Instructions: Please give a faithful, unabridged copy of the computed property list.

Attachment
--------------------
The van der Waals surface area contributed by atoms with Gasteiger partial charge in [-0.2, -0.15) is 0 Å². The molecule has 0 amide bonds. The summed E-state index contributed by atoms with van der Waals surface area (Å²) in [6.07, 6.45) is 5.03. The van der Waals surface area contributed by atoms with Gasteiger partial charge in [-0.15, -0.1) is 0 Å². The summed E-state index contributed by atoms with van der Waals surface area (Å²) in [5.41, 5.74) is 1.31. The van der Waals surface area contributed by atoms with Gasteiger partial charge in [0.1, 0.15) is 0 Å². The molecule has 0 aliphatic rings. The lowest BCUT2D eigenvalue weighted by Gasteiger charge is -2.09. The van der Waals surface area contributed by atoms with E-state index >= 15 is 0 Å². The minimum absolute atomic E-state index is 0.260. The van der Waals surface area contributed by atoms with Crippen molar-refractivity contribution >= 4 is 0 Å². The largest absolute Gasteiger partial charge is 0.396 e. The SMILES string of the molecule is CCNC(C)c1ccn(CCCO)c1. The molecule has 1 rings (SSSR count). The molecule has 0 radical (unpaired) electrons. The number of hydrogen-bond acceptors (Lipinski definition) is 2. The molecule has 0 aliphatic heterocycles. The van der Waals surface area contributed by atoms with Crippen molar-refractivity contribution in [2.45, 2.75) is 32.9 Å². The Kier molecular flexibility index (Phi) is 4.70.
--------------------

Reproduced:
The van der Waals surface area contributed by atoms with Gasteiger partial charge in [-0.2, -0.15) is 0 Å². The molecule has 0 amide bonds. The summed E-state index contributed by atoms with van der Waals surface area (Å²) in [6.07, 6.45) is 5.03. The van der Waals surface area contributed by atoms with Gasteiger partial charge in [-0.15, -0.1) is 0 Å². The summed E-state index contributed by atoms with van der Waals surface area (Å²) in [5.41, 5.74) is 1.31. The van der Waals surface area contributed by atoms with Gasteiger partial charge in [0.1, 0.15) is 0 Å². The molecule has 0 aliphatic rings. The lowest BCUT2D eigenvalue weighted by Gasteiger charge is -2.09. The van der Waals surface area contributed by atoms with E-state index >= 15 is 0 Å². The minimum absolute atomic E-state index is 0.260. The van der Waals surface area contributed by atoms with Crippen molar-refractivity contribution >= 4 is 0 Å². The largest absolute Gasteiger partial charge is 0.396 e. The SMILES string of the molecule is CCNC(C)c1ccn(CCCO)c1. The molecule has 1 rings (SSSR count). The molecule has 0 radical (unpaired) electrons. The number of hydrogen-bond acceptors (Lipinski definition) is 2. The molecule has 0 aliphatic heterocycles. The van der Waals surface area contributed by atoms with Crippen molar-refractivity contribution in [2.45, 2.75) is 32.9 Å². The Kier molecular flexibility index (Phi) is 4.70.